It was a conspiracy.
My laptop stopped working. At first, I was sure it was just a burnt out power cord. But three other power cords from friends’ computers didn’t work. Far from any repair centers, it seemed I had somehow fried the power system in my laptop too. It was four weeks until it would be possible to get it fixed.
At least, I thought, I still had my portable DVD player. But two days later, it froze up in the middle of an exercise video and refused to play anything else. I went through half my collection, hoping one of the DVDs would decide to play. None of them broke the ominous, solid grey on the screen. Frustrated, I tucked the player into my suitcase.
This is not one of those posts about how someone took a purposeful month off from technology, came out better for it, realized how much happier they were, and resolving to limit their access in the future. I had been feeling like perhaps technology was playing too large a role in my life. Like I needed to step back from Facebook and blogging for at time. But I ignored those little whispers and promptings. The truth is, I was forced by divine conspiracy into a month of very limited technology and I spent it kicking and whining.
… four weeks after my laptop and DVD player stopped working, I was packing up and found it. On a whim, I plugged it in and popped in a DVD.
And it worked. Every last DVD – including all the ones that hadn’t played four weeks ago – suddenly played as if the DVD player had just been unwrapped.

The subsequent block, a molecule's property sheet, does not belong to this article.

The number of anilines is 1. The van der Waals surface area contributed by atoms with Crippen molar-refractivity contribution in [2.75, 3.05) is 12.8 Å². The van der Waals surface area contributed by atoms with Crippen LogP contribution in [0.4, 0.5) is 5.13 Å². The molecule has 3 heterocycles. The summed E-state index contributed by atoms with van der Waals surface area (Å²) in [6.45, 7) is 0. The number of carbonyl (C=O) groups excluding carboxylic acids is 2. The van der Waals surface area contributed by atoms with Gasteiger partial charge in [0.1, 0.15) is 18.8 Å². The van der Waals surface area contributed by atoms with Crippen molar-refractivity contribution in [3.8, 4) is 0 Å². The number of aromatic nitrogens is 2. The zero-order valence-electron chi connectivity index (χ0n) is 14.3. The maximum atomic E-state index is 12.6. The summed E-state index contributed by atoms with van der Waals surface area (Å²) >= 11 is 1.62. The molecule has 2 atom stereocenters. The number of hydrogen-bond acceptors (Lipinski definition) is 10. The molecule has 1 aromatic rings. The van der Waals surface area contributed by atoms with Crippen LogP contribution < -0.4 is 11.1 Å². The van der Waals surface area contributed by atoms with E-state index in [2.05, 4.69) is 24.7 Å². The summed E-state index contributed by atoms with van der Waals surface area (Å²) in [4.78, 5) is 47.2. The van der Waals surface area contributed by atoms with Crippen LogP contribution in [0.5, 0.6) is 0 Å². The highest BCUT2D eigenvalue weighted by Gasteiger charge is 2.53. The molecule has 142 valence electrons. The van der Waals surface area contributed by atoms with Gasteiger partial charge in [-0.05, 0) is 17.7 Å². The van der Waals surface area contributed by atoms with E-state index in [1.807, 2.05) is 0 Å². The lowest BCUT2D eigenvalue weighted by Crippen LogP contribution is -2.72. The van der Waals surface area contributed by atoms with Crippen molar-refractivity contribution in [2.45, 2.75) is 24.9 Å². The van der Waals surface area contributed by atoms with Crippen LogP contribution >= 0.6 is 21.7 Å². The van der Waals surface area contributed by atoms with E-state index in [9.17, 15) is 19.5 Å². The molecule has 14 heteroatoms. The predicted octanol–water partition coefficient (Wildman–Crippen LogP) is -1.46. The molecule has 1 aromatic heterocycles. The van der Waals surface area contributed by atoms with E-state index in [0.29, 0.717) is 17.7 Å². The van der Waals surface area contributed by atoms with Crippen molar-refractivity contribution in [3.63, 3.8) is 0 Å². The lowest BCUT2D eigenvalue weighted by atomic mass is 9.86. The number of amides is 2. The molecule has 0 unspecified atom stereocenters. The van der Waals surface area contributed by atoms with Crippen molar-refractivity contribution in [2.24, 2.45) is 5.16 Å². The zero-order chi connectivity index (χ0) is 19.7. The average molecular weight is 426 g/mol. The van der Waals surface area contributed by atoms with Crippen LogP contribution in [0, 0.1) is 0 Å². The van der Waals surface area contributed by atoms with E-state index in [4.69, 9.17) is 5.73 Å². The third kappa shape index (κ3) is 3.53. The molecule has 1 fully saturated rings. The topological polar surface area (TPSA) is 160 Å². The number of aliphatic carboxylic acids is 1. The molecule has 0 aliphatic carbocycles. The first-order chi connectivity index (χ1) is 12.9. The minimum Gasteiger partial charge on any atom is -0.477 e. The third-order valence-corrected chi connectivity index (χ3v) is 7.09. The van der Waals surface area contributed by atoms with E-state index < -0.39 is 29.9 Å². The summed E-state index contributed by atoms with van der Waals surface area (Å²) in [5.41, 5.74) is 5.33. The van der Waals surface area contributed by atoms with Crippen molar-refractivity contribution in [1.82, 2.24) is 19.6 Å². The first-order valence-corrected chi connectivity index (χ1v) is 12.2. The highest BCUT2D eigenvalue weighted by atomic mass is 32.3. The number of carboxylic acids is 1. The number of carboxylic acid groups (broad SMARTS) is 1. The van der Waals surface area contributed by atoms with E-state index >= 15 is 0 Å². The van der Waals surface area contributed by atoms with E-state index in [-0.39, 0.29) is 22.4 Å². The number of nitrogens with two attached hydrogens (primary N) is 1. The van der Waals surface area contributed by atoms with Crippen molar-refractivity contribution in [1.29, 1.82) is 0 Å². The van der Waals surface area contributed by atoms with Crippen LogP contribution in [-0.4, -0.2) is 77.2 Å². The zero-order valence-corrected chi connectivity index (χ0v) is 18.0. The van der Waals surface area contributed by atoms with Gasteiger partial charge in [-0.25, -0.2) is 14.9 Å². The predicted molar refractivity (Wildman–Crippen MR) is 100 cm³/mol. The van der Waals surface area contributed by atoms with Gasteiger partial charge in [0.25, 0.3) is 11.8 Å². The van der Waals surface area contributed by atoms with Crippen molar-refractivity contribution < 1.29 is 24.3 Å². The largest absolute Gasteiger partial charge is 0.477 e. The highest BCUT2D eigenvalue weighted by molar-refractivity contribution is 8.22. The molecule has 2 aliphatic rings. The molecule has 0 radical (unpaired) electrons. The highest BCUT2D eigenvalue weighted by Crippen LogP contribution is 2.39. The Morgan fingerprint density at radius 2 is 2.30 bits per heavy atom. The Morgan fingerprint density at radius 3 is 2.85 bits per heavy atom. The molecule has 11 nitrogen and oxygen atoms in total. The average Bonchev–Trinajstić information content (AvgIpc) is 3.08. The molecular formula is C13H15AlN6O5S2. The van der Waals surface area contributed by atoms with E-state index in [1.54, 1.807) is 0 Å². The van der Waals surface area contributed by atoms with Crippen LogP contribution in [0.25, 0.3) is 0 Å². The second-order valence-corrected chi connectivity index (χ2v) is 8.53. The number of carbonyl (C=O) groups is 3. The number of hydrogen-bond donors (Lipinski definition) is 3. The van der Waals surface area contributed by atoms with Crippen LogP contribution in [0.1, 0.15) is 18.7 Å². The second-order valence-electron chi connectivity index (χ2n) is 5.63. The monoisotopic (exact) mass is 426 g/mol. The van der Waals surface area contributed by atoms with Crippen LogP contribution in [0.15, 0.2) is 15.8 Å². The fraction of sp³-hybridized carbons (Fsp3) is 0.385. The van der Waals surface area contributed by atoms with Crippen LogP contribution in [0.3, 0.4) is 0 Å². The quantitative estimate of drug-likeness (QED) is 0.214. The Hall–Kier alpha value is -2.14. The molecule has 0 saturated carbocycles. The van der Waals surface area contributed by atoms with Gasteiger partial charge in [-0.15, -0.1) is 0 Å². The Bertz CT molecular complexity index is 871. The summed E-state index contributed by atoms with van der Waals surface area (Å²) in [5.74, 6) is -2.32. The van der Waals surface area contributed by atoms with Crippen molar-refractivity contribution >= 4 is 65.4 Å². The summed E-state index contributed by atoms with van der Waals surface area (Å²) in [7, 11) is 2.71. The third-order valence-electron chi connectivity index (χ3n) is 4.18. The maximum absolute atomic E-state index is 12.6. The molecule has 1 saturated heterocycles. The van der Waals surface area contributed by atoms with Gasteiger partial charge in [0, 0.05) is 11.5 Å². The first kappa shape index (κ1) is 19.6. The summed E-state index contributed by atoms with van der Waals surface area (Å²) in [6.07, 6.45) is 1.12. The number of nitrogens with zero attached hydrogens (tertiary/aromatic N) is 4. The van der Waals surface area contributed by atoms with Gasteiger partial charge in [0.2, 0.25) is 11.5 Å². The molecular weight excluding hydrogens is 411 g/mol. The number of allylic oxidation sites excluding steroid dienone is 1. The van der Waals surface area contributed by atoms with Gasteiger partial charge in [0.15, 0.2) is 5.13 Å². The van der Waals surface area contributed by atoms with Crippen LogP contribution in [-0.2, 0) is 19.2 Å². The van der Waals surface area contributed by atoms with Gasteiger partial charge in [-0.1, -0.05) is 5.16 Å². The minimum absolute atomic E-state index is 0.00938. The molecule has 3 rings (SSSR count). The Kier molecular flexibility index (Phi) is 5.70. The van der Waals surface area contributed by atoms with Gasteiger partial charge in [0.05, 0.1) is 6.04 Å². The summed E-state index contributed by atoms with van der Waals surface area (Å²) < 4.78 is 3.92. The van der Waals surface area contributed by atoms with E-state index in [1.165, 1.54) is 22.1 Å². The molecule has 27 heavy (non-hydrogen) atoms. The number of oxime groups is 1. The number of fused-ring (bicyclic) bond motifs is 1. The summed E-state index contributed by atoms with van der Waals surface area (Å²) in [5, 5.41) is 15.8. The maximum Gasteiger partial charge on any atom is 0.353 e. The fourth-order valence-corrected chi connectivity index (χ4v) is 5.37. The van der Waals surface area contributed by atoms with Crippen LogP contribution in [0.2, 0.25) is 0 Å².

And when I arrived in the Capital City and hurried over to a laptop repair center, they grabbed a generic cord off the shelf, plugged it in, and – while I rambled on about how many cords we’d already tried four weeks ago – looked pointedly at the “charging” light now showing on my laptop.
Four weeks later, after a forced fast, everything was restored to me. Easily. And I’m glad to have it back – even if there is a rather large hole of backlogged work to climb out of.
But I’m returning a bit warily as well.
Because time staring boredly at ceilings made me realize how much time I would’ve wasted on Facebook, Pinterest, Goodreads, and blogs.
Because without the constant, gentle stroking of Facebook likes and blog comments my ego took a little nose-dive and self-esteem shouldn’t be based on whether someone hits a little blue word under something you took five seconds to think about before posting.
Because time without writing on this blog or Facebook restored a sense of rich secret to my life. Things happened – deeply beautiful, meaningful things that I did not blog about and found that they were somehow more beautiful because they stayed a secret.
In a sudden silence, I found an inner world that was disordered; unhappy with a quiet it used to embrace and an old friend – stillness – that it was reluctant to face. It took four weeks to settle myself into begin weeding and pruning a garden too long neglected.
I return to this world of words and screens a tad bit reluctantly. For some reason, the saying, Fool me once, shame on you. Fool me twice, shame on me. is running over and over in my head. Because I was sucked into the illusion once and I’m not entirely sure you can return to this e-world without getting sucked in a second time.